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Three Ways to Make Dinner at Home Special

Wed, Mar 01, 23  |  wine blog

Dining at home has always been a great way to avoid crowds. Although, in the past, we did it to make the evening special, not to ensure our safety. Here are three ways you can make your next dinner-at-home experience a celebration.

1. Set the Scene

A centerpiece ties the whole table together. But you don’t have to buy an elaborate arrangement. Here are a few ideas that can help make your dining table feel special.


Dining by candlelight amplifies the romance considerably. Whether you choose a few tall tapers or an array of votive candles, the beautiful glow sets the mood. We recommend unscented candles so they don’t take away from the fragrance of your meal or wine.

Decorate with Wine Bottles

We’re a bit biased, but there are some beautiful wine (and spirits) bottles out there that can be ideal centerpieces. Attach a floral wet foam brick to the neck of a wine bottle and place flowers in it. Secure the flowers with floral wire, if necessary. 

Proper Place Settings

Paper plates have been a practical choice for many during this time of social distancing. But that seems drab. Why not bring out actual dishes and set the table? Get the restaurant experience you crave, at home.                                                             

2. Food and Wine Pairing

We believe in recommendations rather than rules when it comes to wine pairing. Yes, there are certain duos that better complement each other and bring out delicious flavors. But if you are partial to red wine (even with white meat) or consider yourself a “Rosé All Day” type of person, go for it and drink what you like. If you’re curious about suggested wines, check out our chart below.

3. The Perfect Pour

The wonderful thing about wine is that it is an organic experience refined by time and the elements—the result of select grapes growing in fertile soil in an ideal climate and fermenting for just the right amount of time. Time continues to be a factor even after you open it.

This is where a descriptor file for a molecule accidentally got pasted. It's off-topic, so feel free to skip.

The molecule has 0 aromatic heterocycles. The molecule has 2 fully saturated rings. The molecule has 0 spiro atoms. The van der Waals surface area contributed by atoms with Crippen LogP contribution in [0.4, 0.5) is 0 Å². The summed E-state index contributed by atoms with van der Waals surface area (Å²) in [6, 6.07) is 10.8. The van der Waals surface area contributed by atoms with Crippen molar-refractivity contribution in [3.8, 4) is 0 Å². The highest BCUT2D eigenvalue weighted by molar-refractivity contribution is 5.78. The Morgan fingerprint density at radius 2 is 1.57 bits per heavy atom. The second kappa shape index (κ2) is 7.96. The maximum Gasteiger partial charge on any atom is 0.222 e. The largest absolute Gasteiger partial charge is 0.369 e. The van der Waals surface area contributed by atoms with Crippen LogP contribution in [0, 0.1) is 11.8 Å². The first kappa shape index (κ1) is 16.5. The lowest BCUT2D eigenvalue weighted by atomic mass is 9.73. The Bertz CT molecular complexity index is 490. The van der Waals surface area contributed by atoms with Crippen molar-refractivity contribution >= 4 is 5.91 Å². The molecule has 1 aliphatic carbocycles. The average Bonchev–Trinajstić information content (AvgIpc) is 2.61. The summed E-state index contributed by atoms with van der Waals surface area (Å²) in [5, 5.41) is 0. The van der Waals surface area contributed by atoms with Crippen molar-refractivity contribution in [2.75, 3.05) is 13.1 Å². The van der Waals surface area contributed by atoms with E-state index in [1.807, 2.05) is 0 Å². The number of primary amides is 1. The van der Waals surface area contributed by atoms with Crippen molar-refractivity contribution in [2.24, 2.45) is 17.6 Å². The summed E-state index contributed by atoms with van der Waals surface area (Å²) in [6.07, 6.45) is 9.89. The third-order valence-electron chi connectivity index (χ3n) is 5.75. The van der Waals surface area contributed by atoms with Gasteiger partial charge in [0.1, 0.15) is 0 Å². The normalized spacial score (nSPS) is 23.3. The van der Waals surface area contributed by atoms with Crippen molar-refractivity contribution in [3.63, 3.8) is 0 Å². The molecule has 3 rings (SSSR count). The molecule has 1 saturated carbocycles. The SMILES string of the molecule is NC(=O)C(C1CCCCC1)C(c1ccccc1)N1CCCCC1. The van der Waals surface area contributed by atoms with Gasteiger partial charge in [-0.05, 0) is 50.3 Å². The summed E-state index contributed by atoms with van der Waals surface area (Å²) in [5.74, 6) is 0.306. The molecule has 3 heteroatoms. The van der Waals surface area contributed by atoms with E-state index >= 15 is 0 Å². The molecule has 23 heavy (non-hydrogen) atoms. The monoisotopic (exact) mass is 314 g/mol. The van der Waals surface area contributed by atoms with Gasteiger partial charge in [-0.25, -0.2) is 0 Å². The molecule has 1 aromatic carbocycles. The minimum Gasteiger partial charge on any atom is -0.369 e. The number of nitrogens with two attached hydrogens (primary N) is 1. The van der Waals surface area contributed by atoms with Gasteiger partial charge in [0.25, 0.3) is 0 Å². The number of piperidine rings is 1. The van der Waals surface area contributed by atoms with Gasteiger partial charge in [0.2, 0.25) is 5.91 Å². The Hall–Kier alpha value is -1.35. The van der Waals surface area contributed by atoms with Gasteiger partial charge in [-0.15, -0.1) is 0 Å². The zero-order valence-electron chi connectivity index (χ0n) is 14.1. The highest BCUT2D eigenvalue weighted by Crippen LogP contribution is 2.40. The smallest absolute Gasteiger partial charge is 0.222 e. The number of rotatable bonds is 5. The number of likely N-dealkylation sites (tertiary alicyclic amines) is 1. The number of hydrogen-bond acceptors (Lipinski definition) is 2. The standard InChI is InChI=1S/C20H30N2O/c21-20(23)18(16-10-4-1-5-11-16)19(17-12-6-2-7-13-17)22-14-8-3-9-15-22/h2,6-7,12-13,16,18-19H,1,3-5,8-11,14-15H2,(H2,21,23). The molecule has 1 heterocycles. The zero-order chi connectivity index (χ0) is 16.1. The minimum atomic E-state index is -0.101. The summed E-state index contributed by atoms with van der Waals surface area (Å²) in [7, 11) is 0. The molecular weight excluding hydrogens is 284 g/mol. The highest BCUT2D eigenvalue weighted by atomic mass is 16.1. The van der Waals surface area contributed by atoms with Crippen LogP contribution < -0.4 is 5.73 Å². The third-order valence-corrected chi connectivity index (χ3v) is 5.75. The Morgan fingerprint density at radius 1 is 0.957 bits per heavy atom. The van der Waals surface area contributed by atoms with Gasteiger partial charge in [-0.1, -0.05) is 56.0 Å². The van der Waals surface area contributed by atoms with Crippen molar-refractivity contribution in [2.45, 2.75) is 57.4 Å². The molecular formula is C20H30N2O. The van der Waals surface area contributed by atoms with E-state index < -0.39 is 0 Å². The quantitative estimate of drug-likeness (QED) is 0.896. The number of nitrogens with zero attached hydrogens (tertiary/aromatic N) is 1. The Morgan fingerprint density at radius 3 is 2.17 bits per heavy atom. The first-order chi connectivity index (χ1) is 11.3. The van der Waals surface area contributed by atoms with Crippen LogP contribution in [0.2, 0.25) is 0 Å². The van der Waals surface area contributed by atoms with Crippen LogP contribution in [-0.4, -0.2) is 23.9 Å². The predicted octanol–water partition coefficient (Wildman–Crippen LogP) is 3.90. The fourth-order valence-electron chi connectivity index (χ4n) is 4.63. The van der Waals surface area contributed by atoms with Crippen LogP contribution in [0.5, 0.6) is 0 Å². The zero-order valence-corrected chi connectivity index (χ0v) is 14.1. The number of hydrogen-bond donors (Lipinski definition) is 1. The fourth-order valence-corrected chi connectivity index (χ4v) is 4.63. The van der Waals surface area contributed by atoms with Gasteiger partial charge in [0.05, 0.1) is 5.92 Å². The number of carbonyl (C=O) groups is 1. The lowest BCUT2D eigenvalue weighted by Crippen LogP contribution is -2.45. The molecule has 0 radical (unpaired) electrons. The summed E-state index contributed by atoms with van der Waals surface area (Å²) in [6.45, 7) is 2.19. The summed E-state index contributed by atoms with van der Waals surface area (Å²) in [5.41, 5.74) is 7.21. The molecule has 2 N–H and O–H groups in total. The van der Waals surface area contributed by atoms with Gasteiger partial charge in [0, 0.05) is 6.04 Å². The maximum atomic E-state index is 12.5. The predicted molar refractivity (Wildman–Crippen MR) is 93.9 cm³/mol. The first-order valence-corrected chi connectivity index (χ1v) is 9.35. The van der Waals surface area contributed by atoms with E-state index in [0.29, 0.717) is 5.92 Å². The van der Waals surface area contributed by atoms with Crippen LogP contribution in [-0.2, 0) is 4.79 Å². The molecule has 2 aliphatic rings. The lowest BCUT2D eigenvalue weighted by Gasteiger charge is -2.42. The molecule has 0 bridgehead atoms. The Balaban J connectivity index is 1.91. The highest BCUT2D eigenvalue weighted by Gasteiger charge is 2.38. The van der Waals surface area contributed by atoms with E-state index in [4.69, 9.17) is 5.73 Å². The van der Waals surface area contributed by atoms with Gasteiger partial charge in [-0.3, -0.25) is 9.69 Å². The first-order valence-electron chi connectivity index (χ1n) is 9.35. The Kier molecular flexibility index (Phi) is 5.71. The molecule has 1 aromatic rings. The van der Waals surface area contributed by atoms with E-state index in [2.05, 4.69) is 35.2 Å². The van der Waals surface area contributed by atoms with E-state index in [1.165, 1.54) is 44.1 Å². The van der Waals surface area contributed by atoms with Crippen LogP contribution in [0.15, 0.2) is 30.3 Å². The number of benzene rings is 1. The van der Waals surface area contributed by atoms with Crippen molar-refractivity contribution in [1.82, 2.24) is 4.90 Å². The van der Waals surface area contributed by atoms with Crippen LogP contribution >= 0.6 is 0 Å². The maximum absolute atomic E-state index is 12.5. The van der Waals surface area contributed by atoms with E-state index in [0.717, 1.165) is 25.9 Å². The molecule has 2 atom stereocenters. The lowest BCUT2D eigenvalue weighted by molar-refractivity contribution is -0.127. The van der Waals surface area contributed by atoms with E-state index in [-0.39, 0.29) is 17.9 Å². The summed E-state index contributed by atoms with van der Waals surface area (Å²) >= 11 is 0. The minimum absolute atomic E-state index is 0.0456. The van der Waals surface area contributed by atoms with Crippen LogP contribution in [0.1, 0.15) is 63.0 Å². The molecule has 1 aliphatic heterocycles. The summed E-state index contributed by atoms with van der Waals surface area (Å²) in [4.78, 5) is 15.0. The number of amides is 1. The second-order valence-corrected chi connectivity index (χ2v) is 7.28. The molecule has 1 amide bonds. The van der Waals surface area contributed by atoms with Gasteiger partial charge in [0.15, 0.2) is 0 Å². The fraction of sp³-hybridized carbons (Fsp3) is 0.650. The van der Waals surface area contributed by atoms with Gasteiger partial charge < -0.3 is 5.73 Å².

Young white wines are ready to drink upon opening. Whites that you’ve properly stored over a few years may benefit from brief (20 minutes) decanting. Softer reds, like Gamay and Rosé wines, are ready to drink upon release and require no decanting.


Red wines, young Cabernet Sauvignons and older wines with bright and pronounced tannin will benefit from decanting. I recommend 45 minutes to an hour. Decant aged red wines for a much shorter period than the young ones, not more than 30 minutes. This is because aged wines already benefit from years spent in the bottle. Their tannin are softened and their flavors tend to be more forward on the palate. Decanting young, tannic reds speeds up the smoothing process by allowing a large surface air-to-wine ratio, resulting in softer tannin and more forward flavor.

We Americans also tend to drink our white wine too cold and our red wine too warm. This common error masks important aromas and flavors of the wine. To fully unleash wine’s flavor potential, I use a 20-minute rule. Place red wines in the refrigerator for twenty minutes prior to opening and serving. Do the opposite for whites—take them out of the refrigerator twenty minutes before opening and serving. I always set a timer to keep from over chilling the reds and overheating the whites. The 20-minute rule is really effective in serving wines, red and white, at the appropriate temperature. 

Remember, the term 'room temperature' can be misleading. It’s better to use a term like cellar temperature, which refers to an underground cellar that maintains 50 – 55 degrees Fahrenheit. 

If you don’t have a collection of different sized wine glasses for red, white, sparkling, etc. it’s best to use a universal size with a stem. Stemless glasses can affect the wine by transferring your body heat to it. Also, remember not to overfill your glass. The recommended serving is 5 ounces. This allows room for the wine to be properly swirled, releasing even more aroma and flavor.

By Clark Trim

Tags: wine